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September 18, 2000
Claudia Peschiutta LOS ANGELES -- The doctor is in -- but not for much longer. Charles J. Sedgwick, known to most as "Doc," is retiring from his position as chief veterinarian of the Los Angeles Zoo later this month. The 68-year-old Burbank resident has held the post since 1995, but his history with the zoo began in 1964, when he came on for a five-year stint as a veterinarian at the facility's former home in Griffith Park. Sedgwick will retire on Sept.
November 16, 2001
Alecia Foster GRIFFITH PARK -- Jennifer Lopez and Briseida Sibrian strutted near the stage like proud lions -- their faces framed by orange manes made from construction paper. "My lion is orange, like the sun," Jennifer said, reading from a poem about lions. Lopez and more than a dozen other third-graders from The Accelerated School in South Central Los Angeles added their creativity Thursday to an animal-themed concert at the Los Angeles Zoo. The students read poems they had written about animals in between classical songs played by Symphony in the Glen.
By Mary O'Keefe | October 6, 2006
The parking lot of Holy Redeemer Catholic School is usually busy in the early mornings with parents dropping off their students, and teachers getting ready for another school day, but on Wednesday there were some new sights and sounds added to the normal morning activities. Dogs, cats, bunnies, iguanas, lizards, ducks and, yes, even a horse filled the courtyard. They were all there with their owners to celebrate the feast day of St. Francis of Assisi. All present — kids and animals — were on their best behavior as the pets were blessed by Monsignor Jack Foley, better known as Father Jack.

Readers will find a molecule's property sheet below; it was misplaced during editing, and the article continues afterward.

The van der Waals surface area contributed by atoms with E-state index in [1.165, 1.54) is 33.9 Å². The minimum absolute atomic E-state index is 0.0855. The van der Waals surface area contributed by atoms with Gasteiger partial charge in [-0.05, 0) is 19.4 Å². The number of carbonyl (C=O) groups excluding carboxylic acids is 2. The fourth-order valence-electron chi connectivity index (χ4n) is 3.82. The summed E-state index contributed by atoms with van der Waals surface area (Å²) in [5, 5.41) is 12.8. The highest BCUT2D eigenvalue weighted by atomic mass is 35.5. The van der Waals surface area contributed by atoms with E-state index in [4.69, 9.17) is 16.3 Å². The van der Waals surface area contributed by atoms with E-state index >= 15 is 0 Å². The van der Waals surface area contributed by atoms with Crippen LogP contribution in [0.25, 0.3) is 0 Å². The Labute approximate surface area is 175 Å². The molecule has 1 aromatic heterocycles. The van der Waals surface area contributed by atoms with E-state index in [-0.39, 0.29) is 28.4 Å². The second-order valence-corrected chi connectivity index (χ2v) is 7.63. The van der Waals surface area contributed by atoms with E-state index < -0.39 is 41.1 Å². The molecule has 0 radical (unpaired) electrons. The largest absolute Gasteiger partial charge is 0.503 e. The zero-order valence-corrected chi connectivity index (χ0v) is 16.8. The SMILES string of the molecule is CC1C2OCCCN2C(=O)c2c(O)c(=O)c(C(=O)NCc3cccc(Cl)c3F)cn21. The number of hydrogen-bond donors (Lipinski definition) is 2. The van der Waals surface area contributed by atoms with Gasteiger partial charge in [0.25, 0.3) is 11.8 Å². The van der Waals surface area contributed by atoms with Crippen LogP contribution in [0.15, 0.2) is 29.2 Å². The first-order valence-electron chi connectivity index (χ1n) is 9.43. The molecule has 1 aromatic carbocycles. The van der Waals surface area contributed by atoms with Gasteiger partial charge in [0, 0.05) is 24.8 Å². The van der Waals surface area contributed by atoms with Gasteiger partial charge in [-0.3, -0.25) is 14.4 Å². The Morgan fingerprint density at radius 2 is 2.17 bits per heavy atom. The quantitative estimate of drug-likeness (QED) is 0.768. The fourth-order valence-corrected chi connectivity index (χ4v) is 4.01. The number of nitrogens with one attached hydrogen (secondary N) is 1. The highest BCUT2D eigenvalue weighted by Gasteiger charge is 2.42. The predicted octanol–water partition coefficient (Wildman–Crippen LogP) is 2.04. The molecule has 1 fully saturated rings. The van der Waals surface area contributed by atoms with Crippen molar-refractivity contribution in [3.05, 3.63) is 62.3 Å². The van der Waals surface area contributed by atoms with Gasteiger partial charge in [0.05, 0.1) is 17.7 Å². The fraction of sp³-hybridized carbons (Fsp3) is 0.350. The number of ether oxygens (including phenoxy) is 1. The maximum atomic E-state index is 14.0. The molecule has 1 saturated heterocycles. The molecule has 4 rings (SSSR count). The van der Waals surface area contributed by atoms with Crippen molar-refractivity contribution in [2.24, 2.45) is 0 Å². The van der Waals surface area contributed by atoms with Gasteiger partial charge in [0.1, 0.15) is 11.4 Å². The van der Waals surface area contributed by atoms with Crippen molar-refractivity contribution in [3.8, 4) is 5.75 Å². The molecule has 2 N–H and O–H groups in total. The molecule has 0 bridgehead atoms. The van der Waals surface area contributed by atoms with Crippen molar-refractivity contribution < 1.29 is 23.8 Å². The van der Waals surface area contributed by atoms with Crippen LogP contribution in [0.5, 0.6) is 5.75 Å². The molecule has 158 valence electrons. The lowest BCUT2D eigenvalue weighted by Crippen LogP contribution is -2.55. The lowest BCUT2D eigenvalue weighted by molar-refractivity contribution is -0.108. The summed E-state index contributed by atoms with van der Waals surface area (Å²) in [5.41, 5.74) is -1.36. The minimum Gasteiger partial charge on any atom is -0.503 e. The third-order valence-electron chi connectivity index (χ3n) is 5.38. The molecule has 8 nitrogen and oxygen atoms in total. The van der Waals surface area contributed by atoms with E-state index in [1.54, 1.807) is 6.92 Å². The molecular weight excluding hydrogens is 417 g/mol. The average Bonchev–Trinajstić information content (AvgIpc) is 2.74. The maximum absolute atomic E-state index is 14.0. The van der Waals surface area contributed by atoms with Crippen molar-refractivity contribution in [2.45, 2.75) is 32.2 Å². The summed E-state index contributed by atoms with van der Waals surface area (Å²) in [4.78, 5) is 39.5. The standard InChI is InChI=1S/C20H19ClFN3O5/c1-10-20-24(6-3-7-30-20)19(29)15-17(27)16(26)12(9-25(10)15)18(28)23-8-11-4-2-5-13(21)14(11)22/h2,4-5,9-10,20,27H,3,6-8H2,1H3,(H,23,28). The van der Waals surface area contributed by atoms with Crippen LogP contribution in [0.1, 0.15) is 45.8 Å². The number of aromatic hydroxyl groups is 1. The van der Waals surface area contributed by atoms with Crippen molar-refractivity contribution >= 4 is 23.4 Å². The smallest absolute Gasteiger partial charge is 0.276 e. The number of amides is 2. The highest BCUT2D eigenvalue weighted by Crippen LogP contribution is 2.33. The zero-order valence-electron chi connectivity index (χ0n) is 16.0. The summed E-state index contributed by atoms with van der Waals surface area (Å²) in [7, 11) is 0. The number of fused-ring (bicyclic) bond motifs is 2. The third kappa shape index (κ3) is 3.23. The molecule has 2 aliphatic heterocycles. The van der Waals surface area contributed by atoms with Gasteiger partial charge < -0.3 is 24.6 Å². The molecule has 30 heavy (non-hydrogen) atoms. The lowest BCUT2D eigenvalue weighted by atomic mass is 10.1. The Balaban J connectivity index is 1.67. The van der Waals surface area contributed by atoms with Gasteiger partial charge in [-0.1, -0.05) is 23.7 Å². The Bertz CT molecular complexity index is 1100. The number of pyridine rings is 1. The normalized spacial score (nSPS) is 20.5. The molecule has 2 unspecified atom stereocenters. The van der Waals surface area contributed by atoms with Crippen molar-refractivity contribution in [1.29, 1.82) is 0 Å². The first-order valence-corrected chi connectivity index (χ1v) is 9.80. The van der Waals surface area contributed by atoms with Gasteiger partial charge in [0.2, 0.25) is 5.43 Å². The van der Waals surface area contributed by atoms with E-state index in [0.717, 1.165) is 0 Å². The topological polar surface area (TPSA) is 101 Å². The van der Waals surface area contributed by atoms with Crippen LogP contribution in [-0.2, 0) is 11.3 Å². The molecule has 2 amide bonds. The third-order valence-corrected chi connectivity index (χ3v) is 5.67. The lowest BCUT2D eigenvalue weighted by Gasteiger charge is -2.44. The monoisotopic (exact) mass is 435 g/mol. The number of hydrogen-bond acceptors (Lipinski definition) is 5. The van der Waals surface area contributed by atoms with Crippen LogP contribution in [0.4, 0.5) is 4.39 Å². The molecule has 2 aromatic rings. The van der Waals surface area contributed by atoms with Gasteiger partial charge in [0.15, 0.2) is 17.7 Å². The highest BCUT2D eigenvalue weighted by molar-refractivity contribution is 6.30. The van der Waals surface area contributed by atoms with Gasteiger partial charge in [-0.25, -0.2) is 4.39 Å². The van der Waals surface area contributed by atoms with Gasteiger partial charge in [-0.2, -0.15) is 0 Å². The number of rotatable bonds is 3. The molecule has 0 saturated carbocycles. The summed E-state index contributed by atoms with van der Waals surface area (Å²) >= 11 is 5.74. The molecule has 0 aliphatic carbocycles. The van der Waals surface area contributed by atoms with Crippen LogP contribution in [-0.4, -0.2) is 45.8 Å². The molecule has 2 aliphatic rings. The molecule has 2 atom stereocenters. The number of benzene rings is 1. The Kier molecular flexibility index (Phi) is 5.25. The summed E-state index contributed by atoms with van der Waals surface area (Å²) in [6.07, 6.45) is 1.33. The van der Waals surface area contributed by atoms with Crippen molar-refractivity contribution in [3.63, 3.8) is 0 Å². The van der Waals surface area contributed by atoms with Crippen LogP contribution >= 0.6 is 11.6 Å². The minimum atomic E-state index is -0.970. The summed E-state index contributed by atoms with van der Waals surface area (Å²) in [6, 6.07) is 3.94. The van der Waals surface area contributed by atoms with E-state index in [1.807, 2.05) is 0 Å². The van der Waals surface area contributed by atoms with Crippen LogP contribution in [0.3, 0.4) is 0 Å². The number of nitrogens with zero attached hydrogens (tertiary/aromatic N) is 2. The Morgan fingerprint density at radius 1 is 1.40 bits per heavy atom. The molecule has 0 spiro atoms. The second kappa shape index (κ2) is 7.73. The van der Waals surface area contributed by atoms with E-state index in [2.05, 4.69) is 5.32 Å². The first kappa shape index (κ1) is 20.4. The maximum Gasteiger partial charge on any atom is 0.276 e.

By: ELISABETH M. BROWN | September 2, 2005
Alligators in the Laguna Lakes? Well, maybe not, although we did have a hippopotamus once. African clawed frogs, certainly. And while alligators have a certain thrill factor, the frogs have arguably had more impact on the local lake ecology. Laguna is no stranger to abandoned animals. The network of interior canyons and our surrounding open space attract a regular stream of people intent on liberating -- that is, dumping -- unwanted pets. Most seem to think that urban animals can just take up an independent lifestyle in the wild with no problems.
By Ani Amirkhanian | May 31, 2007
Maggie Connor believes in making a difference through education. Since her retirement, Connor, a Glendale resident, has dedicated her time to helping educate visitors about wildlife at the Los Angeles Zoo. As a volunteer docent, Connor not only teaches visitors about the animals, but she also learns something new herself every time she gives tours at the zoo. "I have an interest in education and a thirst for learning," Connor, 77,...
By Katie Landan, | September 9, 2011